Landowner Spotlight: Ring Lake Ranch
Ring Lake Ranch sits at the southern end of its namesake, tucked against a hillslope in the glacially carved Torrey Valley. Located a few miles southeast of Dubois, the historical ranch has operated since 1966 as a non-profit ecumenical retreat focused on “renewal in sacred wilderness”. To that end, the landscape provides an ideal setting for those seeking spiritual or emotional growth as resilient high-desert vegetation unspools across rolling glacial moraines that quickly transition into the mixed-forests and exposed pitches of the Wind River Mountains.
The physical environment is a source of inspiration for the ranch, amplified by the stunning and enigmatic presence of Dinwoody tradition petroglyphs found throughout the valley. This tradition of primarily anthropomorphic rock art is found only in the western Wind River Basin and a small portion of the adjacent Bighorn. Long associated with the Mountain Shoshone and their predecessors, the sheer density of these petroglyphs along with stone rings and lithic scatters throughout Torrey Valley mark the landscape as culturally significant. At the ranch, where personal renewal and connection are the focus, the presence of these prehistoric monoliths suggests the ancestors of contemporary American Indians sought this landscape for similar reasons. While the specific stories memorialized in the petroglyphs are unknown, Shoshone descendants have shared that the rock art represents communions between the original artists and powerful spirit beings that reside in the area.
For Ring Lake Ranch, operating a retreat that draws on the sacredness of place comes with the responsibility of protecting the natural and cultural facets that characterize it. While much of the area is protected on the National Register of Historic Places, the ranch decided to go a step further. In 2009, the Ring Lake Ranch Board of Directors partnered with the Jackson Hole Land Trust to place a conservation easement on the property. While most conservation easements are associated with ecological protection, they can also be effective tools for protecting cultural heritage on private lands. In this case, the Ring Lake Ranch easement was specifically drafted to ensure the landscape’s unique natural and cultural values are protected for perpetuity. In doing so, the ranch reaffirmed their commitment to the landscape and acknowledged the legacy of Indigenous communities in stewarding it for thousands of years previously.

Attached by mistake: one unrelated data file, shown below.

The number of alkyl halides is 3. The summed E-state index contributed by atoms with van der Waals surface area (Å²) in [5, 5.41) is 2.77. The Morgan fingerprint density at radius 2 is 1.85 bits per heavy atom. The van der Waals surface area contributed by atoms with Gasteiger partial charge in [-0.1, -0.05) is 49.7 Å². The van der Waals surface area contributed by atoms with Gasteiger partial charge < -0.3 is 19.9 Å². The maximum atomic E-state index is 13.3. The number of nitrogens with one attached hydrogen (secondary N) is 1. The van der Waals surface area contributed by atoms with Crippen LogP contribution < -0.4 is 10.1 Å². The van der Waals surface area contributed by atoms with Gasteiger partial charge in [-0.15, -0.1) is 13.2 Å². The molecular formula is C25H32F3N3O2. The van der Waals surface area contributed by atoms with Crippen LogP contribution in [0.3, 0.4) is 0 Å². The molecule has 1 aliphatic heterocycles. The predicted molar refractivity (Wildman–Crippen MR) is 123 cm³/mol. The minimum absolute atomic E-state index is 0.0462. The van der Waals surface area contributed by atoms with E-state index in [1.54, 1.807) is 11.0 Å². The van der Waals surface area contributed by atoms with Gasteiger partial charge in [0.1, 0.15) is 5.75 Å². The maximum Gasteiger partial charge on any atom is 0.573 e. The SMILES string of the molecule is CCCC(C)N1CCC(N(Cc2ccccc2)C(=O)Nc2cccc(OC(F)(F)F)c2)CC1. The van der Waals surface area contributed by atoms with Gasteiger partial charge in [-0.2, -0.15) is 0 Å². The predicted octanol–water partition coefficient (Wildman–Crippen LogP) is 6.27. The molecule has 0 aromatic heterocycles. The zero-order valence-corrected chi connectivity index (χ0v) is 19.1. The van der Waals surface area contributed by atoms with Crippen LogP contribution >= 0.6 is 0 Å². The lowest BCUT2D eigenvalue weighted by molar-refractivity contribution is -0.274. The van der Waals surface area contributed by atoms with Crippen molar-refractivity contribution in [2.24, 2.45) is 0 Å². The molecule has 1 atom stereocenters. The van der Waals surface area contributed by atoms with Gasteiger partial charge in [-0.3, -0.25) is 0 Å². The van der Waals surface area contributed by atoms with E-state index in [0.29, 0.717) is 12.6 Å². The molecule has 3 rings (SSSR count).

Today, Ring Lake Ranch led by Director Andy Blackmun offers one- or two-week retreats throughout the summer for individuals and families. Retreats include extensive programming on a range of topics led by renowned speakers, academics, artists, and spiritual leaders. Of course, there are also ample opportunities to get outside and hike, ride horses, fish, canoe, or just relax. Always considerate of the cultural heritage on the property, Director Blackmun gives an invocation each week that recognizes the land as the ancestral territory of the Shoshone. Additionally, the ranch includes seminars that feature Eastern Shoshone and Northern Arapahoe speakers regarding contemporary tribal issues and interests, as well as the cultural record. Visitors can also attend guided tours of the petroglyphs as part of a partnership between the ranch, the local Dubois Museum, and the Wyoming State Historic Preservation Office. Operating under a belief that everyone should experience the wilderness, the ranch strives to keep fees affordable, with kids under 12 attending for free and scholarship assistance available. For more information on available programming or to schedule a 2021 retreat, please visit their site, www.ringlake.org.